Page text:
Daniel Strange, Rodeo Strange
Daniel Strange, Rodeo Strange
Imagine this. You awake to find yourself tied to a chair, within a ridiculously creepy and unfamiliar room. You're not alone however, right beside you is your equally helpless husband or wife. What comes first? Anger or fear? Or are the two emotions rippling through your body in equal amounts - each fighting for dominance? It's only when your captors emerge, and you realize this isn't a joke, fear slowly begins to win the battle. This kind of thing just doesn't happen to people like me... right? The famous delusions of grandeur so many of us secretly have. Things like this happen to other people - until it actually does happen to you.
Now, imagine you're not the everyday John Smith from Every-man Drive - that you are in fact, a huge celebrity. This sort of thing never happens to movie stars until yet again... it does. Do they want money? Fame? A role in our next film? Ryan Sterling and Amara Giovanni, a celebrity power couple, are about to find out. Only this horrific scene isn't out of a movie they're starring in - it's real life and their captors? Let's just say that their wants and needs go far beyond gaining a few extra bucks. This is "The Great Charade" from Daniel and Rodeo Strange - and I had a blast watching it.
This is a film that hits you with a double edged scenario. It takes the horror of being kidnapped, and adds on layer after layer... after layer. For starters, the victims here are movie stars. What better way to add drama - than to victimize a couple that are used to getting exactly what they want. Perhaps incredibly scary for them... but for us viewers there is a certain sense of karma. The big cheese's finally getting a taste of their own medicine. Now, adding a little more to the dramatic soup, is that these characters don't actually seem to like one and other very much. Although this fact plays into the title of the film, it creates a certain amount of uncertainty within the movie. Will one sell out the other? And at what cost? It's all very dramatic, and paced out rather nicely. The short and sweet of this review? I think this flick will appeal to a lot of people - and had absolutely no problem holding my attention. When you stop to consider that this is essentially a single location, full length feature... that's saying quite a lot.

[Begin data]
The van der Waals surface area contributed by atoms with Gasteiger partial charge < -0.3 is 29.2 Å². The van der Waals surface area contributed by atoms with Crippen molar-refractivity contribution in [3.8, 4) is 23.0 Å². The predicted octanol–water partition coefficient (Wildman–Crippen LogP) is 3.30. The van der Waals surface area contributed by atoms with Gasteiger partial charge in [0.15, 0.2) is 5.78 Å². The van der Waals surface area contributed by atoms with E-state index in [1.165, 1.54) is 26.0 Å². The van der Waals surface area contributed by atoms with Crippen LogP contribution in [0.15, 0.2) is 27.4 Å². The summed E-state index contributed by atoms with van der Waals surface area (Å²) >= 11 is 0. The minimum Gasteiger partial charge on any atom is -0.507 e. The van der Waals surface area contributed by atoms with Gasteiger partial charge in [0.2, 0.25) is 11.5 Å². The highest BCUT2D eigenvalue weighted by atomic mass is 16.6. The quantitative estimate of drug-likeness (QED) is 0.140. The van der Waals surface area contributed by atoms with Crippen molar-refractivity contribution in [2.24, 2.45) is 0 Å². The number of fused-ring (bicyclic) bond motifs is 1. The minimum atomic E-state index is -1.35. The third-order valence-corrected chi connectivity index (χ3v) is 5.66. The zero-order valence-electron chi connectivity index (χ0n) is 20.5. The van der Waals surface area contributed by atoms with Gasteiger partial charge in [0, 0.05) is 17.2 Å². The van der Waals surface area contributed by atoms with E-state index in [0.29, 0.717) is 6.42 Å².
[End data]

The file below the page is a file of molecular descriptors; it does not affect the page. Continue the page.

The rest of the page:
The technical side of the coin was smartly handled here. Low budget? No problem, we'll cut down the locations. Sounds good for the pocketbook but honestly, this film could have went the other way. I'm sure any viewer will tell you that holding someones attention in a single room is tough enough. Even tougher for a full ninety minutes. That's why I can't stress enough, how much of an amazing job the casting here was. A small handful of people in a small space... and yet my attention never wavered. Ricardo Freitas and Francesca Louise White nailed the roles of the celebrity couple with problems. Ego, entitlement and yes folks, even fear - are all represented and handled excellently. What more could you ask from a leading couple. I'll admit, it's always fun watching actors playing actors playing true faces behind the celebrity. Did I get that right?
As for our baddies? Yup. Crazy town, both of them. For completely different reasons, but you'll have no problem believing Marcus Davis-Orrom and Candice Palladino have stepped off the crazy train. No problem at all. I'll admit that occasionally, it did feel a little much - but I suspect that was the idea. A touch of class and a bunch of crazy? You bettcha - and I loved it.
At the end of the day? I did struggle a bit with my thoughts on a rating. I went back and forth from three and a half to four stars. Obviously, I went with the higher... but only just. No matter how you slice it however, even a three and a half is a great star count - but I had to keep in mind how difficult it actually is - to hold the attention of a person using one room! Sure - the film has to look and sound good, but so many other factors have to be at play to accomplish that. I won't lie. Although embellished with Daniel and Rodeo Strange's flares, the story itself isn't terribly unique. But it did work for me and that's all that really matters. In my humble opinion, "The Great Sharade" has earned it's four star review. A pretty great flick all around. No question.